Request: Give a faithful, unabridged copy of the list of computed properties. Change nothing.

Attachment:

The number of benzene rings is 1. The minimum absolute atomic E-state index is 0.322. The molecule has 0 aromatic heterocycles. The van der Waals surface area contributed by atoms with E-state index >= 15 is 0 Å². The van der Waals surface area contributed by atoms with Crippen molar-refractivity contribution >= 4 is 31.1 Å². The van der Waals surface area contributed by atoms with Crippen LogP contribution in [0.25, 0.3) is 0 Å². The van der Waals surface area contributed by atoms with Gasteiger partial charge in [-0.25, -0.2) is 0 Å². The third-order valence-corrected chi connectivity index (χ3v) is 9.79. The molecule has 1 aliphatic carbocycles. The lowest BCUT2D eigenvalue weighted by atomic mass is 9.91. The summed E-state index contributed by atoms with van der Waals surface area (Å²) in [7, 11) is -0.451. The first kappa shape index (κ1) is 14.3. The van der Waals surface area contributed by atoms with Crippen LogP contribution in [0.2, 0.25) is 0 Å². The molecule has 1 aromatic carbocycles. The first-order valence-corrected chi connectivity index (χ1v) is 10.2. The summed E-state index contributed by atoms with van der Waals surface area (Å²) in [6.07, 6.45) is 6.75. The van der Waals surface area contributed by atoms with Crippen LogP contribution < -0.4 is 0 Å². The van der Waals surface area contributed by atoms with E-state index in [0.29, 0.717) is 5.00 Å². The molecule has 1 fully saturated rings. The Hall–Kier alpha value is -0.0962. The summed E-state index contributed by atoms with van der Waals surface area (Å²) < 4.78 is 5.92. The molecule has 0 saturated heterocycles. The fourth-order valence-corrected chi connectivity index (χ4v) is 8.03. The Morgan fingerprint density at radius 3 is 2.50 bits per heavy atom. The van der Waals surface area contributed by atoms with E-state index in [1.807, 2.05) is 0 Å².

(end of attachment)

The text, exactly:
The number of benzene rings is 1. The minimum absolute atomic E-state index is 0.322. The molecule has 0 aromatic heterocycles. The van der Waals surface area contributed by atoms with E-state index >= 15 is 0 Å². The van der Waals surface area contributed by atoms with Crippen molar-refractivity contribution >= 4 is 31.1 Å². The van der Waals surface area contributed by atoms with Crippen LogP contribution in [0.25, 0.3) is 0 Å². The van der Waals surface area contributed by atoms with Gasteiger partial charge in [-0.25, -0.2) is 0 Å². The third-order valence-corrected chi connectivity index (χ3v) is 9.79. The molecule has 1 aliphatic carbocycles. The lowest BCUT2D eigenvalue weighted by atomic mass is 9.91. The summed E-state index contributed by atoms with van der Waals surface area (Å²) in [7, 11) is -0.451. The first kappa shape index (κ1) is 14.3. The van der Waals surface area contributed by atoms with Crippen LogP contribution in [0.2, 0.25) is 0 Å². The molecule has 1 aromatic carbocycles. The first-order valence-corrected chi connectivity index (χ1v) is 10.2. The summed E-state index contributed by atoms with van der Waals surface area (Å²) in [6.07, 6.45) is 6.75. The van der Waals surface area contributed by atoms with Crippen LogP contribution < -0.4 is 0 Å². The van der Waals surface area contributed by atoms with E-state index in [0.29, 0.717) is 5.00 Å². The molecule has 1 fully saturated rings. The Hall–Kier alpha value is -0.0962. The summed E-state index contributed by atoms with van der Waals surface area (Å²) < 4.78 is 5.92. The molecule has 0 saturated heterocycles. The fourth-order valence-corrected chi connectivity index (χ4v) is 8.03. The Morgan fingerprint density at radius 3 is 2.50 bits per heavy atom. The van der Waals surface area contributed by atoms with E-state index in [1.807, 2.05) is 0 Å².